To begin dating in Judaism (for Orthodox Jews, that is), you write a “Shidduch You begin the process by writing a “Shidduch Resume,” or a dating resume, with​.

Sara hung up the phone in April, sobbing. Her family court date to resolve child custody had been canceled, with no new date in sight, as a result of in-person restrictions during the pandemic. Like many separated parents, she was already struggling. Not just with the closure of civil courts, but as an educational supervisor whose job was put on hold amid the collapsing economy.

But unlike most people trying to leave unhappy marriages, Sara faces an additional obstacle: As an Orthodox Jew, she cannot receive a Jewish bill of divorce — the get — from her husband without him physically handing it over. Women say the process was taxing before the pandemic. Already, the task of receiving a get could quickly descend into abuse, experts say, as some men withhold it to exert power over former partners.

Even if a man is willing to become divorced in civil court, he may leverage the get to receive concessions on matters like property division or child support.

Orthodox Millennial Couple Creates App ‘For Serious Daters Only’

For many Orthodox converts going through the conversion process, the mikveh is the light at the end of a long tunnel. What this means in practice is that men and, more often, women the majority of converts are female wait months and sometimes years to enter the dating world as halachic Jews. When the process is finally complete, many converts describe feeling more anxious than excited about the prospect of dating.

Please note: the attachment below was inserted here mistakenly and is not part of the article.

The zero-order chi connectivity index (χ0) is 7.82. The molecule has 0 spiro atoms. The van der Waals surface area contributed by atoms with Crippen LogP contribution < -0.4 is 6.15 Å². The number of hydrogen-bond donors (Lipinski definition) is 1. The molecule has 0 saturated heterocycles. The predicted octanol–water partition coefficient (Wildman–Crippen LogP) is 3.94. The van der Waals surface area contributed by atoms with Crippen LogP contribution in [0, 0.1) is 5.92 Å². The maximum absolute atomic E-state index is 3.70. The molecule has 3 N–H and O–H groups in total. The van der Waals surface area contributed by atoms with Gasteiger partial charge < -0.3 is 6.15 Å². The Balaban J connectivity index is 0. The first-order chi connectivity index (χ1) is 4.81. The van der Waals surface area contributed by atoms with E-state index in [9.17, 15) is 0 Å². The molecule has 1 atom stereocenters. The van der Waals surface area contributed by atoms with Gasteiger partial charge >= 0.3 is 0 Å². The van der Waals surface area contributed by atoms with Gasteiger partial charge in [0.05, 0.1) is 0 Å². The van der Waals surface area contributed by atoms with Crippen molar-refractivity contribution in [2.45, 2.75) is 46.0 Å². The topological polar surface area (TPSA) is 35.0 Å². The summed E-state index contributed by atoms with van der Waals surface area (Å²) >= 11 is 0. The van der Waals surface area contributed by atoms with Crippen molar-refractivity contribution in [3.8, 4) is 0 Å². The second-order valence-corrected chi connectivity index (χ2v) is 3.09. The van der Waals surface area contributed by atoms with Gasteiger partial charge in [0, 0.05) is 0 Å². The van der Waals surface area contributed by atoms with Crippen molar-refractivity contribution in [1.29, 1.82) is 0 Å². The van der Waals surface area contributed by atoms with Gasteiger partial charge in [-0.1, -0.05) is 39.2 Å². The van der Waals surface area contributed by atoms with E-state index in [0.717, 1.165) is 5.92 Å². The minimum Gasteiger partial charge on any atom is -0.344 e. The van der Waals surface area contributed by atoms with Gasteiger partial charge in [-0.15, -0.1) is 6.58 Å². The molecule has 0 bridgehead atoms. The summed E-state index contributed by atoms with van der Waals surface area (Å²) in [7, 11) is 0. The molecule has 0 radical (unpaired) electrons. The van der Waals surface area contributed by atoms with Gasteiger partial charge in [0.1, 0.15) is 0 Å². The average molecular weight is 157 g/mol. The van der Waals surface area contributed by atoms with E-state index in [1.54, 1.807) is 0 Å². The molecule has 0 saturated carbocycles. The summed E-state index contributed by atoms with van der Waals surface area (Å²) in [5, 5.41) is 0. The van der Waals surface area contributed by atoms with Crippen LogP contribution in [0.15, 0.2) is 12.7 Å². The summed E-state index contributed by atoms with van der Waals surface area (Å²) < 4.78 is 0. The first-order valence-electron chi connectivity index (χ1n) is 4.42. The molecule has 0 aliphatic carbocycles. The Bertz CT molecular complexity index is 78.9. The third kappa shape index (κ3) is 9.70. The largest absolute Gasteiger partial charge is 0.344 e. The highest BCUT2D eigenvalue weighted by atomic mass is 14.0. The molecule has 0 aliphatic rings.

On her fourth date with the man who’s now her husband, Lily was feeling giddy. as “modern Orthodox/Yeshivish,” being set up through a matchmaker, The couple separated about a year ago and is in the process of.

Of all the mysterious statements in the Talmud, one of the best known says that finding a true partner in life is as difficult as parting the Red Sea. In the world of Orthodox Judaism, where family is second to God alone, people are always working to part the seas so men and women can get married, fulfill the commandment to multiply and ensure the faith for another generation.